Sales of previously owned U.S. homes dropped more than forecast in February after reaching the second-highest level since 2007 as low inventory levels continue to limit progress in housing.
Closings on existing homes, which usually take place a month or two after a contract is signed, decreased 7.1 percent to a three-month low 5.08 million annual rate after a 5.47 million pace in January, the National Association of Realtors said Monday. Sales were weaker than the most pessimistic forecast in a Bloomberg survey of economists.
Faster growth in residential real estate is being hampered by a limited selection of available properties that has led to higher offering prices. While mortgage rates are attractive, affordability remains an issue for potential first-time and lower-income buyers whose participation would help broaden the market’s improvement.
“This number seems to suggest the trend may be a little weaker than we thought,” said David Sloan, senior economist at 4cast Inc. in New York. “Supply is fairly limited, so that is a restraint on sales.”
The median forecast of a Bloomberg survey of 70 economists called for 5.31 million, with estimates ranging from 5.15 million to 5.53 million.
Purchases of existing homes decreased in all four regions last month, led by a 17.1 percent slump in the Northeast and a 13.8 percent decline in the Midwest.
While a blizzard on the East Coast may have played a role in the drop in closings, the Realtors group said lack of supply and affordability are the bigger restraints.
“The question is, is this the beginning where homebuyers are beginning to show resistance to higher prices or is this a one-month fluke in the data,” Lawrence Yun, NAR chief economist, said at a news conference as the figures were released. “Now we are seeing fewer renters interested in buying. They’re indicating affordability is an issue.”
Compared with a year earlier, purchases increased 6.4 percent in February on an unadjusted basis. The number of existing properties on the market fell 1.1 percent to 1.88 million in February from 1.9 million a year earlier.
At the current pace, it would take 4.4 months to sell those houses compared with 4 months at the end of January. It was 4.6 months in February 2015.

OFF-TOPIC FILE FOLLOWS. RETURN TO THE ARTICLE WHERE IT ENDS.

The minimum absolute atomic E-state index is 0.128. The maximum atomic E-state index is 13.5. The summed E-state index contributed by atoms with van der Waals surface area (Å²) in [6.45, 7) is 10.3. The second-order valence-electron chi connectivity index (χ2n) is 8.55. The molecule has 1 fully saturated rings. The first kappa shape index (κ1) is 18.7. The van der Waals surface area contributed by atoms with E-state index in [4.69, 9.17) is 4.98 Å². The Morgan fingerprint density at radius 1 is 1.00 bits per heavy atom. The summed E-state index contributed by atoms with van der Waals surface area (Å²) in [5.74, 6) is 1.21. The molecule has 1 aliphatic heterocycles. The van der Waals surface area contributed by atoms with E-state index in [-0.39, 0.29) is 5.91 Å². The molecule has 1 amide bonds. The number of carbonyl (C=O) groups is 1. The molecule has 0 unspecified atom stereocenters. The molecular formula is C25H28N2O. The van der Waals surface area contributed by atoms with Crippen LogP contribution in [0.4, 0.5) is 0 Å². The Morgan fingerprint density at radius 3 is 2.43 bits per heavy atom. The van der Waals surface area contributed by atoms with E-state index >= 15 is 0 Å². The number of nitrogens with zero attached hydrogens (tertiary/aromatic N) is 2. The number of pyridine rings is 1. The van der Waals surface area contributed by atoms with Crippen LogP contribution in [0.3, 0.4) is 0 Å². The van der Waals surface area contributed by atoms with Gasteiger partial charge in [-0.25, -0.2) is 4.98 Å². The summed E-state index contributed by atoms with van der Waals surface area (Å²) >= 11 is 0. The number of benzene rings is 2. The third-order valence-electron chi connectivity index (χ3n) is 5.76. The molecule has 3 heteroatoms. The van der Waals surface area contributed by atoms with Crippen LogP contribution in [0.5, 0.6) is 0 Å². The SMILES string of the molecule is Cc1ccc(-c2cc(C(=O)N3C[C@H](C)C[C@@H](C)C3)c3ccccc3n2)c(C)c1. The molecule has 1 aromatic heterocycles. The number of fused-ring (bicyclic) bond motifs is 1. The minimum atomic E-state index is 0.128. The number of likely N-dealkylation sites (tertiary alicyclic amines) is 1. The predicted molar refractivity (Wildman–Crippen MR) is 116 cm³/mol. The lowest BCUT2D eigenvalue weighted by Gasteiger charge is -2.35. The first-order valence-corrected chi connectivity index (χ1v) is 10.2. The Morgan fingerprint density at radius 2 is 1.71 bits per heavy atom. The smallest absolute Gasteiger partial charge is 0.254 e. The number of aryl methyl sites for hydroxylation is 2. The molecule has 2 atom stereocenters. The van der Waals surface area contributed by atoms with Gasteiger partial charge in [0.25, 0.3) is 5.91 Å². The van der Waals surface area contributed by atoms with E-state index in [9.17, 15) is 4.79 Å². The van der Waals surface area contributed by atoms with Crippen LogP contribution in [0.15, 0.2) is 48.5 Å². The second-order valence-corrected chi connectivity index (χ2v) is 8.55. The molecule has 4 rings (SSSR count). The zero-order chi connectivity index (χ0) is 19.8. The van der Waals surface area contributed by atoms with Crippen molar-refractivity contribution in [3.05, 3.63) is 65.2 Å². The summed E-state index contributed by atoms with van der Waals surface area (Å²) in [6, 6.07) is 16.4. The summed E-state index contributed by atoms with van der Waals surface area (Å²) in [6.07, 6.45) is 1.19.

The median time a home was on the market decreased last month to 59 days from 64 days in January.
In general, tight inventory levels have helped boost the values of homes on the market. The median price of an existing home rose to $210,800 from $201,900 in February 2015.
Higher prices are keeping homes out of reach for some first-time buyers. They accounted for 30 percent of all purchases, the report showed, compared to the 40 percent that is considered more typical.
Cash transactions accounted for about 25 percent of all purchases in February, according to the report. Sales of distressed property, including foreclosures, accounted for 10 percent of the total.
Existing home sales, which are tallied only when purchase contracts close, account for more than 90 percent of the residential market. A timelier barometer is new-home purchases, because they are tabulated earlier in the process, when deals are signed. That report is due from the Commerce Department on March 23.
Some relief from tight inventories may be in store in the months ahead, with a separate Commerce Department report showing last week that new-home construction rose more than forecast in February to a 1.18 million annualized rate. The gain was led by the strongest single-family home building in more than eight years.
Meanwhile low borrowing costs should continue to support the housing industry. Federal Reserve policy makers last week held off on raising interest rates and scaled back forecasts for how high they’ll go this year, citing the potential impact on the U.S. economy from weaker global growth and financial-market turmoil.
The average rate of a 30-year, fixed-rate mortgage was 3.73 percent in the week ended March 17, according to data from Freddie Mac. That’s little changed from 3.78 percent a year earlier and compares with a 3.31 percent rate reached in late 2012 that was the lowest in records back to 1971.
Still, builders remain cautious, with their confidence holding in March at a nine-month low as a measure of the six-month outlook decline to the weakest level in a year, according to a report from the National Association of Home Builders and Wells Fargo.